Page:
Texas lawmaker urges rural schools to wade into book wars
State Rep. Cody Harris, an East Texas Republican, wants rural schools to speak out against "pornographic content" in public schools, using Austin ISD as an example of a school district "actively engaged in exposing students" to explicit material.
Why it matters: The move by Harris is the latest effort by GOP lawmakers to wage a war against content in schools and libraries that they deem inappropriate, including books examining race, gender and sexuality.
What they're saying: "Schools like Austin ISD are actively engaged in exposing students — even elementary school students — to grotesque sexual and downright pornographic content that is unquestionably inappropriate and has no place in a public school system," Harris, who is up for reelection, wrote to superintendents in his district in a letter obtained by Axios Austin.
The other side: "No, we're not," Jason Stanford, a spokesperson for AISD, quipped.
Between the lines: A spokesperson for Harris sent Axios videos from a Twitter account called "Libsoftiktok" — which regularly denounces transgender people and gender-affirming care for children — as reason for the letter. The account posted at least two videos tagging Austin ISD.
- One example included Austin ISD's "Pride Out! Party in the Park" event in March, which hosted a drag show, activities for all ages and music at Eastside Early College High School. The district held the event in defiance of a letter from Texas Attorney General Ken Paxton, who said it violated state law.
Details: Harris added that while local control should be preserved, "it should not be used as an excuse to allow out-of-control political subdivisions to bombard students with filth — whether it be gay pride celebration at an elementary school or graphic illustrations in a library book."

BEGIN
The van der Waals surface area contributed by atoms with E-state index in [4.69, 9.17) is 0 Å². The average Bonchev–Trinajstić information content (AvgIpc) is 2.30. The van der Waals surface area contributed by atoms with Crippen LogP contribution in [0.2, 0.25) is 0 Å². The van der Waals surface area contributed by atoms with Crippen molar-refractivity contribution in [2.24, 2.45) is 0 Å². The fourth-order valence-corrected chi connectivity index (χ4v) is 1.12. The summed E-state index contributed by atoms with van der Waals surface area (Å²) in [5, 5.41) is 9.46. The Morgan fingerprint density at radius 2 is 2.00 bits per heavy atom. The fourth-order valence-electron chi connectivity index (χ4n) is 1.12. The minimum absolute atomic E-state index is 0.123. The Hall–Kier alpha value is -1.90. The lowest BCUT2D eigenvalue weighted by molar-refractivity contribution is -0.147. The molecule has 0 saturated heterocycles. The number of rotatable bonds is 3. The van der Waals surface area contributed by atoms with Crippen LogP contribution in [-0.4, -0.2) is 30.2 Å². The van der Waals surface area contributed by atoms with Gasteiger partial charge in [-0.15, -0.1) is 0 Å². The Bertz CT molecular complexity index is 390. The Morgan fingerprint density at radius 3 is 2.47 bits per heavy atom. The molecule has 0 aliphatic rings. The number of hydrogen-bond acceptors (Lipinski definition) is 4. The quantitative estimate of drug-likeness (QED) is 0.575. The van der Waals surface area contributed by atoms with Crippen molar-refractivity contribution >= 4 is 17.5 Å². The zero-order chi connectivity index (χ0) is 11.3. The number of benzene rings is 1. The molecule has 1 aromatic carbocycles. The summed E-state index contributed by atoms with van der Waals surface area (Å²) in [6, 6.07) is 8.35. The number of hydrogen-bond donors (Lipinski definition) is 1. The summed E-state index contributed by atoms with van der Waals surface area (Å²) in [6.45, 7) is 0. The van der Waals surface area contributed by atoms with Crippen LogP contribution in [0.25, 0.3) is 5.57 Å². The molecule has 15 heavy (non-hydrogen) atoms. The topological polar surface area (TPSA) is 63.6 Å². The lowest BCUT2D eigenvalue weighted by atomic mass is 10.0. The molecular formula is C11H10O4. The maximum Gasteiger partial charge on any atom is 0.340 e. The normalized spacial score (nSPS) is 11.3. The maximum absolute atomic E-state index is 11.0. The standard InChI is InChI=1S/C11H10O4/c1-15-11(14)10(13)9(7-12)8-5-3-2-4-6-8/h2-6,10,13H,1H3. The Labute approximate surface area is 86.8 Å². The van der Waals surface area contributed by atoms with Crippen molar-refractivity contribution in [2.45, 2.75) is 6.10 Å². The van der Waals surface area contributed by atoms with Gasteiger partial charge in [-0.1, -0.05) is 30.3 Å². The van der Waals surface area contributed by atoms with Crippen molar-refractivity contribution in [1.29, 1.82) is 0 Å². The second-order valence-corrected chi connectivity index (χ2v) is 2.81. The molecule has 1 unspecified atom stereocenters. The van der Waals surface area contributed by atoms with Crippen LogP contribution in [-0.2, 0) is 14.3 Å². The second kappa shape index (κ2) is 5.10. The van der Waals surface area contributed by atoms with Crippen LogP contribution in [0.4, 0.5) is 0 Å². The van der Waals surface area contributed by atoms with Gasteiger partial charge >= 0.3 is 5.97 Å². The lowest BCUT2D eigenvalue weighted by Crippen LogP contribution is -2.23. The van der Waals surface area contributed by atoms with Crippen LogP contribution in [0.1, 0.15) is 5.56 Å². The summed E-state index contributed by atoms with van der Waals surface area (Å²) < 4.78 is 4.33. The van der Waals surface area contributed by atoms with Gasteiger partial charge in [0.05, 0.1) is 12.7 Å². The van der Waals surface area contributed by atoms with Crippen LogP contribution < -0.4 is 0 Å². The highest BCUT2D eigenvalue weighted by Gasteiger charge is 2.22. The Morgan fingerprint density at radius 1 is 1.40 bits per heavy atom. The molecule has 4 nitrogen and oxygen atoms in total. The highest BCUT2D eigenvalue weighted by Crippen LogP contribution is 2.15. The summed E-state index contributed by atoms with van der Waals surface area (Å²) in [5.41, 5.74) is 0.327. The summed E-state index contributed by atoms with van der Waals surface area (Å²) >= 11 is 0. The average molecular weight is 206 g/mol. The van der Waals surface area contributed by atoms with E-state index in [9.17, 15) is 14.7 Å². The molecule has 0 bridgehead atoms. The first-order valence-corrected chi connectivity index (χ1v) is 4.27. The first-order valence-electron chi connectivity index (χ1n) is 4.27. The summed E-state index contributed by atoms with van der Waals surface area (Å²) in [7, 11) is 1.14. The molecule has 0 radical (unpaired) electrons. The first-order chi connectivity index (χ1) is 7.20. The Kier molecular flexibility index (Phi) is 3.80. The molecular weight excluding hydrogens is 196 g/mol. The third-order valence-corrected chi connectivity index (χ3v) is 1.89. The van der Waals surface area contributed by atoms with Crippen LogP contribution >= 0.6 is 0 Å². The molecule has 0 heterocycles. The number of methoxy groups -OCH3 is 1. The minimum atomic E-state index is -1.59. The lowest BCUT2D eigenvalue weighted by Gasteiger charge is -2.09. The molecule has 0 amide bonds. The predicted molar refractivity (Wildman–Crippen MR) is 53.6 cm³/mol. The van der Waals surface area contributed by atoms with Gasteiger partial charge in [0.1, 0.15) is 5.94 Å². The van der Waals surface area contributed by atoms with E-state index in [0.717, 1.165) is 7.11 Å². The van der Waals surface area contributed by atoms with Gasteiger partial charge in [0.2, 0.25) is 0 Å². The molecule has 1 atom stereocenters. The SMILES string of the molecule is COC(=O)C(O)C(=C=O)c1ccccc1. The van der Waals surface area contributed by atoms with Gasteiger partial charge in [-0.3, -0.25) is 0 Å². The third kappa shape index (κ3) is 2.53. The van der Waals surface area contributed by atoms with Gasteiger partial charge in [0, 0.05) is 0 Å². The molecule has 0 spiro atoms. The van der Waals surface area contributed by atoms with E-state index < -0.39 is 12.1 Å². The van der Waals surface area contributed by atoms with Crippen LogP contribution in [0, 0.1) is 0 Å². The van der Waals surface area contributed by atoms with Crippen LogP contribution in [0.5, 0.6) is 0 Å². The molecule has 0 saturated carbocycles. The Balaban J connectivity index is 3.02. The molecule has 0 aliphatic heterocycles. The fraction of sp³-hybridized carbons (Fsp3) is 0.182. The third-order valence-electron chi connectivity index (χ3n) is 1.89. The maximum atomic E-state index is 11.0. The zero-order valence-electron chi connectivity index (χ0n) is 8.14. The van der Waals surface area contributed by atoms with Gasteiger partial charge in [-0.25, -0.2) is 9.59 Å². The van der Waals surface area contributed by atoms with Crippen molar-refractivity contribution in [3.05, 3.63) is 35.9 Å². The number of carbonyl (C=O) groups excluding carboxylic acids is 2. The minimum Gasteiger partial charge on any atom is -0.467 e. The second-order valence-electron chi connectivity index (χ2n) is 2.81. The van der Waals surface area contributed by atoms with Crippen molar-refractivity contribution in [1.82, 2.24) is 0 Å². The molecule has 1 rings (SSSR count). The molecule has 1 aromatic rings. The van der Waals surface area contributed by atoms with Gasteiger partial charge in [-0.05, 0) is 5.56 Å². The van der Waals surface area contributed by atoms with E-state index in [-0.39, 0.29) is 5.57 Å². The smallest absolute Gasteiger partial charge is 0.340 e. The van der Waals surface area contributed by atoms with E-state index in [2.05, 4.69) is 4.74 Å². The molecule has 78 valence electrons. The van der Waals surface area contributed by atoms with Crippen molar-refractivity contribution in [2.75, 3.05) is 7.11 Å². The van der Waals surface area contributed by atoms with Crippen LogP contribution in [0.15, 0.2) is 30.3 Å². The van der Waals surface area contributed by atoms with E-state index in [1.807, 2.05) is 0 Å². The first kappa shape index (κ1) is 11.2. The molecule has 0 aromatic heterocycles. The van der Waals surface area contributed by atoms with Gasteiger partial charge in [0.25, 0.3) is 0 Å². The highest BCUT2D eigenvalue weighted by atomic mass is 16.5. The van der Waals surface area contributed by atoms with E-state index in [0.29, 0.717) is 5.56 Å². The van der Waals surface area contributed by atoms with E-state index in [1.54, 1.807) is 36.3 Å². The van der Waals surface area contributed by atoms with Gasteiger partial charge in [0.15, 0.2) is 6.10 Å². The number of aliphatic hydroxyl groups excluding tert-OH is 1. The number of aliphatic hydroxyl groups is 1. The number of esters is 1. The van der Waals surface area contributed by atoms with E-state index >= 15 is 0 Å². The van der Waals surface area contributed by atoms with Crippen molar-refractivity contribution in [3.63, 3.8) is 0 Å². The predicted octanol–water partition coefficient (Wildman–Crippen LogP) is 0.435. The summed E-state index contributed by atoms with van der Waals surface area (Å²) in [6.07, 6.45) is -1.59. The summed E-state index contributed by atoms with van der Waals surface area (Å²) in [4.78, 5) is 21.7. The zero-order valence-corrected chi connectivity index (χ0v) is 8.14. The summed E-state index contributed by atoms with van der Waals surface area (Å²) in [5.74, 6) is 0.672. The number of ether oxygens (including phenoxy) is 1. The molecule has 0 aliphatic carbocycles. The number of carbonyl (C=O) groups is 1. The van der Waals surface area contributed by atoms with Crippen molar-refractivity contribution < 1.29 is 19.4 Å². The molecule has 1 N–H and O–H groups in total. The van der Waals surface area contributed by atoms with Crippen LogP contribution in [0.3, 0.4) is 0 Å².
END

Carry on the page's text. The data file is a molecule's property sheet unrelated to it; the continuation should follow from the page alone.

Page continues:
- "I am convinced that for good rural schools to survive, you must speak out — whether that's on your own or through the association that you pay to represent you," Harris said.
Flashback: Schools across the state have pulled books from their shelves amid pressure from GOP leadership.
- Most recently, 27 House Republicans urged school district officials not to buy books from vendors that have supplied schools with material deemed inappropriate. Rep. Jared Patterson, a Frisco Republican who led the charge, announced earlier this week that he has challenged 23 books in Frisco ISD for the new school year, though his press release did not name them.
- Keller ISD, near Fort Worth, directed all teachers and librarians this week to remove 41 books and review them, including all version of the Bible and an adaptation of Anne Frank's diary.
- In Central Texas, district officials in Leander ISD opted last year to remove 11 books from high school book clubs and classroom libraries, including "V for Vendetta" and the graphic novel version of "The Handmaid’s Tale." Meanwhile, the conservative Williamson County Commissioners Court threatened to withhold federal money, saying the district hadn’t gone far enough.
- In Llano County, a librarian alleged that she was fired after refusing to remove books from the shelves.
- In Round Rock, a Black Parents Association mobilized to stop the district from banning "Stamped: Racism, Antiracism and You," by Ibram X. Kendi and Jason Reynolds.
What to watch: Measures targeting school books and curricula are all but certain to come up when lawmakers reconvene at the state Capitol in January.
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